LITTLE ROCK, Arkansas — The attorney general's office on Tuesday approved the wording of a ballot measure aimed at repealing a plan Arkansas lawmakers approved this year to use federal Medicaid money to purchase private insurance for thousands of low-income workers.
Attorney General Dustin McDaniel certified the proposed referendum measure on the "private option," clearing the way for supporters to gather signatures to place it on the November 2014 ballot. Arkansans Against Big Government, the group behind the referendum measure, must submit signatures from at least 46,880 registered voters for it to qualify for the ballot next year.
The proposal asks voters to approve or repeal the private option law that Gov. Mike Beebe signed as an alternative to expanding Medicaid under the federal health care law.
Under the private option law, Arkansas would accept the money allocated for Medicaid expansion under the federal health care overhaul and would instead use it to buy private insurance for about 250,000 eligible low-income residents. Those individuals who earn up to 138 percent of the poverty line — or $15,415 per year — would purchase subsidized private insurance through the state's insurance exchange.
Glenn Gallas, the chairman of the group behind the referendum, said he expected to begin circulating petitions as early as next week. Gallas, a tea party activist who spoke out against the private option during the legislative session, said he believed voters would reject it if given the opportunity.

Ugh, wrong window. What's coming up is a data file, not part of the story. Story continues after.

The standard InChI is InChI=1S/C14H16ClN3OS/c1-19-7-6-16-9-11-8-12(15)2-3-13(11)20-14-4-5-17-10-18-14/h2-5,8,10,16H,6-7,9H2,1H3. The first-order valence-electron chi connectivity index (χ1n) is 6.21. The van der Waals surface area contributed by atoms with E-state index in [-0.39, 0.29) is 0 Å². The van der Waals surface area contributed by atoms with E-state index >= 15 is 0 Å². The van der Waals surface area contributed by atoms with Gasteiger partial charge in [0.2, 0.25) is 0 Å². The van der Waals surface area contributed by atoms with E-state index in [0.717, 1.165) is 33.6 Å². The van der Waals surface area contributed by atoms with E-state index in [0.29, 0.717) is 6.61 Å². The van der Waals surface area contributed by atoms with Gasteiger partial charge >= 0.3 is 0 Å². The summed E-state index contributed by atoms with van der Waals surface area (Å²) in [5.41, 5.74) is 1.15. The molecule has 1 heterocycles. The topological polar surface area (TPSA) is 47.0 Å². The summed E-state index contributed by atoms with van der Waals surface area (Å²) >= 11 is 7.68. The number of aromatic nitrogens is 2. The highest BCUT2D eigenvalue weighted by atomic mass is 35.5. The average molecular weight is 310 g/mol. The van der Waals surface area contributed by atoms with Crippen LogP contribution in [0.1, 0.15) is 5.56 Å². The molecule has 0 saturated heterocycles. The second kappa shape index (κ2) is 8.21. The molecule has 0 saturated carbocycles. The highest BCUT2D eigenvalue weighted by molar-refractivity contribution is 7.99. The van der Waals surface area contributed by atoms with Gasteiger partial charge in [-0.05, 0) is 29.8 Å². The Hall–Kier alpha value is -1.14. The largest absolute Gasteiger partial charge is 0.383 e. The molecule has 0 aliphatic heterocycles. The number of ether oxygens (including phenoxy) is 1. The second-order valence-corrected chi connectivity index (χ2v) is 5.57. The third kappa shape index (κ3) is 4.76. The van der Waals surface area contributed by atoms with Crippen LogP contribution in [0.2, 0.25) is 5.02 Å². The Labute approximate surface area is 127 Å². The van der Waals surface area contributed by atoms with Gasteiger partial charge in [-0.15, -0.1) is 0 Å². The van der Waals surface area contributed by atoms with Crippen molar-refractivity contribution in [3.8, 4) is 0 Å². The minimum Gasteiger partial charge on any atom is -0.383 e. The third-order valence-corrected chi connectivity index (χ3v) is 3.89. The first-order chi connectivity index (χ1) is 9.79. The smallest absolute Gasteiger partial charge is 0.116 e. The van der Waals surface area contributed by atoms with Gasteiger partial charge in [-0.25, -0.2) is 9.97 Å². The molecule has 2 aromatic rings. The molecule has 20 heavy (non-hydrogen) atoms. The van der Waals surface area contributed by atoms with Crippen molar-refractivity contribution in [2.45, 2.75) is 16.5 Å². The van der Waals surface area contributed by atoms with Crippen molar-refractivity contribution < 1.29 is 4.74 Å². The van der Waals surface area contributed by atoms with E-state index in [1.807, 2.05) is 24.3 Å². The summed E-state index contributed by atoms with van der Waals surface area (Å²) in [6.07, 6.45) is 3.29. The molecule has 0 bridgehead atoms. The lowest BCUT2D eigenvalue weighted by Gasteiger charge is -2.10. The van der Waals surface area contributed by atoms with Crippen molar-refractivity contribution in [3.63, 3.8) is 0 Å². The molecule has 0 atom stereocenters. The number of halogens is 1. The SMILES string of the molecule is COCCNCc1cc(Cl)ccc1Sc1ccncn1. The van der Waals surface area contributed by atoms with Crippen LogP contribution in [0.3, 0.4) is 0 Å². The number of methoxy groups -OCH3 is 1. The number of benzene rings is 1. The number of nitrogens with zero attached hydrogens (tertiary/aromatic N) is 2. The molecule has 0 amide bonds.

"It's going to affect every citizen in every walk of life and I believe the people should have their voice in whether they want it or they don't want it," Gallas said.
The private option proposal sharply divided legislative Republicans, who won control of both chambers in November for the first time since Reconstruction, partly by vowing to fight the federal health care law at the state level.
Beebe, a Democrat, and GOP supporters of the idea described it as an alternative to expanding Medicaid's rolls and a way to help businesses avoid penalties under the federal health law for not providing insurance to employees. Opponents described it as no different from the Medicaid expansion called for under the federal law.
Arkansas still must get approval from the federal government for the plan. Sen. Jonathan Dismang, one of the chief sponsors of the private option law, said he didn't believe the push for its repeal by ballot measure would jeopardize those efforts.
"I understand a lot of their concerns," said Dismang, R-Searcy. "If it does make it to the ballot we'll adhere to whatever the will of the people may be."
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